We are still called to GoLove, even in the face of opposition, and we must do it with boldness. We cannot play house with the world. Neither side can afford it. It wounds the Kingdom and it leaves the captives in shackles. We must stand for the truth of the Gospel in its fullness, boldly dedicated to seeing the work of God lived out in us, living the love that has been poured out in us. Pretending that it doesn’t affect us, that we can live quiet lives, not ‘bothering’ anybody is not an option. That is a delusion from the enemy, set against the truth and meant to silence the Gospel, just like every other method he employs. We cannot listen to him or the world. We cannot acquiesce. We should not fear. Instead, we trust God, with bold hearts, to do amazing things in us and through us, making our lives and livilihoods available to the Gospel and the hope that it brings, knowing that the powers of this world just aren’t going to like it. 

Acts 7:51-60 // Jesus and the story of redemption (pt 6)

“51 You stiff- necked people with uncircumcised hearts and ears! You are always resisting the Holy Spirit; as your ancestors did, so do you. 52 Which of the prophets did your fathers not persecute? They even killed those who announced beforehand the coming of the Righteous One, whose betrayers and murderers you have now become. 53 You received the law under the direction of angels and yet have not kept it.”

54 When they heard these things, they were enraged in their hearts and gnashed their teeth at him. 55 But Stephen, filled by the Holy Spirit, gazed into heaven. He saw God’s glory, with Jesus standing at the right hand of God, and he said, 56 “Look! I see the heavens opened and the Son of Man standing at the right hand of God!”

57 Then they screamed at the top of their voices, covered their ears, and together rushed against him. 58 They threw him out of the city and began to stone him. And the witnesses laid their robes at the feet of a young man named Saul. 59 They were stoning Stephen as he called out: “Lord Jesus, receive my spirit!” 60 Then he knelt down and cried out with a loud voice, “Lord, do not charge them with this sin!” And saying this, he fell asleep.”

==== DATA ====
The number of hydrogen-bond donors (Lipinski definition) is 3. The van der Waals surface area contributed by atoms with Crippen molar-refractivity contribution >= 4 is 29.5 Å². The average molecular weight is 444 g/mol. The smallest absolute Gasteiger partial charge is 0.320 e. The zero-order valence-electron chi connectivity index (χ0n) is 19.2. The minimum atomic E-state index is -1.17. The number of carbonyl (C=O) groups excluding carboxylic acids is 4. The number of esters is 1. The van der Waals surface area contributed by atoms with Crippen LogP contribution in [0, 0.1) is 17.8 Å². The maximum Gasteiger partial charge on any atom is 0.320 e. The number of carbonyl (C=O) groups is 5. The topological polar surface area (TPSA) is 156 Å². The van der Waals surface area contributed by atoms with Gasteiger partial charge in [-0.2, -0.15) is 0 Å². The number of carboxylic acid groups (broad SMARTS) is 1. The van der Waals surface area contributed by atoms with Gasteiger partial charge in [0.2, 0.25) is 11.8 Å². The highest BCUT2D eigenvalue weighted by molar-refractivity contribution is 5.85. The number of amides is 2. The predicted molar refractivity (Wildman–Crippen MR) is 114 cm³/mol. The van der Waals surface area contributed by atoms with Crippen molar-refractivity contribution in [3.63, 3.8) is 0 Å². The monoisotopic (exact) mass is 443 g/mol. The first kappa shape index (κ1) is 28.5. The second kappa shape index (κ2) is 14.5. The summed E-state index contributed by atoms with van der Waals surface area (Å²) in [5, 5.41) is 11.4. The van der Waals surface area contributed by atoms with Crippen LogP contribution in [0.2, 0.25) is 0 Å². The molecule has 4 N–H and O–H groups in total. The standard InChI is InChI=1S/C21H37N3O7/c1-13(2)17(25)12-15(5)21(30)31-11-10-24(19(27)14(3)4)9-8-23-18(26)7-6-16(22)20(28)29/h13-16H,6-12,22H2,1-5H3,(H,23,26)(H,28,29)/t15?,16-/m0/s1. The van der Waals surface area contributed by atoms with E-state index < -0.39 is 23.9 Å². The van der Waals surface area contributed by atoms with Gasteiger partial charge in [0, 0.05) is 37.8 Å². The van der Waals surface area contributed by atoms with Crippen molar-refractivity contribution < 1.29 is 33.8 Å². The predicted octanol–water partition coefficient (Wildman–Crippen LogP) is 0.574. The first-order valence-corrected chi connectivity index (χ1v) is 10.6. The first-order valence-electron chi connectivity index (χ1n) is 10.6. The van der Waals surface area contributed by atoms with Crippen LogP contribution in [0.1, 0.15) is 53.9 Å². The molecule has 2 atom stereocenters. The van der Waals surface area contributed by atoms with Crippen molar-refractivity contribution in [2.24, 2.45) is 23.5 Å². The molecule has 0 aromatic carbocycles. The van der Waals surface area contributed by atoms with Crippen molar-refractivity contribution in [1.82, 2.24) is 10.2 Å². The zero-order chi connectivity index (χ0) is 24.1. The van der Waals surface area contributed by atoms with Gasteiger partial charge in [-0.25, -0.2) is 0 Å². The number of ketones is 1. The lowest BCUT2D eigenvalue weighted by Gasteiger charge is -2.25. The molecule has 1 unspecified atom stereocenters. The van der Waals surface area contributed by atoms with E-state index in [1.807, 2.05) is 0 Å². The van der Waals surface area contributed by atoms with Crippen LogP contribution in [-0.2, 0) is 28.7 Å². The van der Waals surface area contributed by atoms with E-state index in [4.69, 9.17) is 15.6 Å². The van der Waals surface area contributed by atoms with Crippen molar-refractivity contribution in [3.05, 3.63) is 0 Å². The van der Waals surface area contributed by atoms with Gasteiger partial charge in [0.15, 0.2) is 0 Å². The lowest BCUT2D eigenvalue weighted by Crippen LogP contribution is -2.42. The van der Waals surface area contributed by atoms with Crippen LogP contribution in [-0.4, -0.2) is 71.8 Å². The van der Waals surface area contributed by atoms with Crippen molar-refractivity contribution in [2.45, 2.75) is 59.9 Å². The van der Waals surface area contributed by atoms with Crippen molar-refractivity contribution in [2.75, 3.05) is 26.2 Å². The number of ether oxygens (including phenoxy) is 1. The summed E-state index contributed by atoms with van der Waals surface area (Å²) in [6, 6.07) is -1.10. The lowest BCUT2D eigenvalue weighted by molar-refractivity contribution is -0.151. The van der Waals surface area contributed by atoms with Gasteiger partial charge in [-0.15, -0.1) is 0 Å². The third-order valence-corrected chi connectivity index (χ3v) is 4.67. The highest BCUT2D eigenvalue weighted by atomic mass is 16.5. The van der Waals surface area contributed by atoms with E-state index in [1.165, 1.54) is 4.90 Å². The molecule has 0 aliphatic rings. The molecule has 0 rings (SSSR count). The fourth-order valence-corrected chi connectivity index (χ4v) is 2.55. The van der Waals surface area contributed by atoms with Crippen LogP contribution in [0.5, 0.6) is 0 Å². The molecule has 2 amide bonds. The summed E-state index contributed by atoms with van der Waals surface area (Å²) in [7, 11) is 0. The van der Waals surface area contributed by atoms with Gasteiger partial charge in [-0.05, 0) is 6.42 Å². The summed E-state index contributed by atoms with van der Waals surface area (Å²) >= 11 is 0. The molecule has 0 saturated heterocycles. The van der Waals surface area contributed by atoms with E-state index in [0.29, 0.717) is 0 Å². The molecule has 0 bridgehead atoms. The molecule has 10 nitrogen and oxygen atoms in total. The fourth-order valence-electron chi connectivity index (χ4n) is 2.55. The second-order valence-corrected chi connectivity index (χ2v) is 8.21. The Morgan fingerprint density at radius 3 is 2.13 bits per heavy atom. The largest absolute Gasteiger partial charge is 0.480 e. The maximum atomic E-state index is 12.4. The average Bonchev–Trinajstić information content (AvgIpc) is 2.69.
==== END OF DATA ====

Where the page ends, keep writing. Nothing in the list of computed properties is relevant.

Acts 7:51-60

This is the end of Stephen’s sermon, but not the end of his witness. A Christian life, well lived, leaves a legacy in the faith…and Stephen did just that. His boldness was not for his own glory, but sparked by the Holy Spirit in Him for the glory of God. His passion for the truth of the Gospel drove him to speak truths that were difficult for people to hear. He obviously didn’t sugar-coat anything, but laid out the raw facts of what had happened between the people and God over the years and their treatment of His one and only annointed, Jesus Christ. 

Their reaction to his message mirrors exactly what he claimed of their fathers & ancestors. Nobody likes being called ‘betrayers & murderers’ but Stephen was speaking firmly and directly to a group of very hard hearts. Soft pedaling around with pretty words and overly kind analogies wouldn’t have made any headway either. This type of direct speech was necessary, even if it was unlikely to garner any results. But there was at least one heart present that would be changed by Christ. Saul’s presence at the martyrdom of Stephen must have replayed in his heart and mind later in life as the Apostle Paul. All the murderous threats, all the beatings and imprisonments that he committed, supposedly in the Name and will of God, culmintaed in acts like this. 

As we GoLove people for the sake of Christ, we must know and realize that we will definitely encounter hearts like hard-pack soil. But that doesn’t mean that we don’t still try to scatter some seed. It’s not easy work to share with resistant hearts, but we are better off taking the time to share the truth at least once with people while we have the opportunity to do so. We have the knowledge, and the faith, and so we also harbor the responsibility and have accountability to God Himself to do so. No Christian is exempt from evangelism. No Christian is given a free-pass out of sharing the truth of the Gospel message, and we cannot pretend that silence is a viable option. in 1 Peter, we are reminded that suffering for the sake of the Gospel is to be counted as an honor. Paul & Silas sang hymns as they were jailed for their faith. Peter and John rejoiced after being flogged because they had been counted worthy of suffering for the Name. 

Stephen’s example is a reminder to us that we are not to hold our lives so dear as to ignore the calling put on them. We are Christians first and foremost. We do not seek comfort, but the salvation of souls. Time is of the essence, opportunites should not be allowed to slip by. As we GoLove, we find that that love does things, it moves and speaks through us & we must absolutely own it as a first priority. A passionless Christian is probably just someone wearing a mask crying, “Lord, Lord.” It’s not a fun thing to say, but the salvation working in us changes us, and someone who claims Christ, but remains unchanged has likely developed a loose allegiance to an idea, desiring a savior, but not submitting to His Lordship.